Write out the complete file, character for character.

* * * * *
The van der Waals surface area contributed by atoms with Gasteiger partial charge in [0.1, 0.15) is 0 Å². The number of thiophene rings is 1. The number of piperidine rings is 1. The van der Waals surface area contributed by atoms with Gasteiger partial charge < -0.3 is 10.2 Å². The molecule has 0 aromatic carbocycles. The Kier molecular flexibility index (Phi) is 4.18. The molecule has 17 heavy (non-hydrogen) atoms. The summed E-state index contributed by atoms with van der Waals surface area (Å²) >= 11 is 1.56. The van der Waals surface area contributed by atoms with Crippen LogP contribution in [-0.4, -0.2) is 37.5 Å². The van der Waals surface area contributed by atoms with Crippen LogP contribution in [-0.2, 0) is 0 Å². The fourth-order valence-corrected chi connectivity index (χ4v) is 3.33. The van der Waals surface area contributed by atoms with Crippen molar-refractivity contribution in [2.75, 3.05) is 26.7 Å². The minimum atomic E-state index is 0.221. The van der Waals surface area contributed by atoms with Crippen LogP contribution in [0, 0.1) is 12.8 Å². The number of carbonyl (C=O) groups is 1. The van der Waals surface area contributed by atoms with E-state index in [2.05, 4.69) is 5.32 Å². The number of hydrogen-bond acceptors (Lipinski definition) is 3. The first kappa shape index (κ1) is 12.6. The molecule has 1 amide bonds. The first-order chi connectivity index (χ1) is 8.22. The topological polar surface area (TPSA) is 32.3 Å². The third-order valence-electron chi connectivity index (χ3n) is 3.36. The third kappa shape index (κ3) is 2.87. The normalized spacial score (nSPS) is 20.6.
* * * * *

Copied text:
The van der Waals surface area contributed by atoms with Gasteiger partial charge in [0.1, 0.15) is 0 Å². The number of thiophene rings is 1. The number of piperidine rings is 1. The van der Waals surface area contributed by atoms with Gasteiger partial charge < -0.3 is 10.2 Å². The molecule has 0 aromatic carbocycles. The Kier molecular flexibility index (Phi) is 4.18. The molecule has 17 heavy (non-hydrogen) atoms. The summed E-state index contributed by atoms with van der Waals surface area (Å²) >= 11 is 1.56. The van der Waals surface area contributed by atoms with Crippen LogP contribution in [-0.4, -0.2) is 37.5 Å². The van der Waals surface area contributed by atoms with Crippen LogP contribution in [-0.2, 0) is 0 Å². The fourth-order valence-corrected chi connectivity index (χ4v) is 3.33. The van der Waals surface area contributed by atoms with Crippen molar-refractivity contribution in [2.75, 3.05) is 26.7 Å². The minimum atomic E-state index is 0.221. The van der Waals surface area contributed by atoms with Crippen LogP contribution in [0, 0.1) is 12.8 Å². The number of carbonyl (C=O) groups is 1. The van der Waals surface area contributed by atoms with E-state index in [2.05, 4.69) is 5.32 Å². The number of hydrogen-bond acceptors (Lipinski definition) is 3. The first kappa shape index (κ1) is 12.6. The molecule has 1 amide bonds. The first-order chi connectivity index (χ1) is 8.22. The topological polar surface area (TPSA) is 32.3 Å². The third-order valence-electron chi connectivity index (χ3n) is 3.36. The third kappa shape index (κ3) is 2.87. The normalized spacial score (nSPS) is 20.6.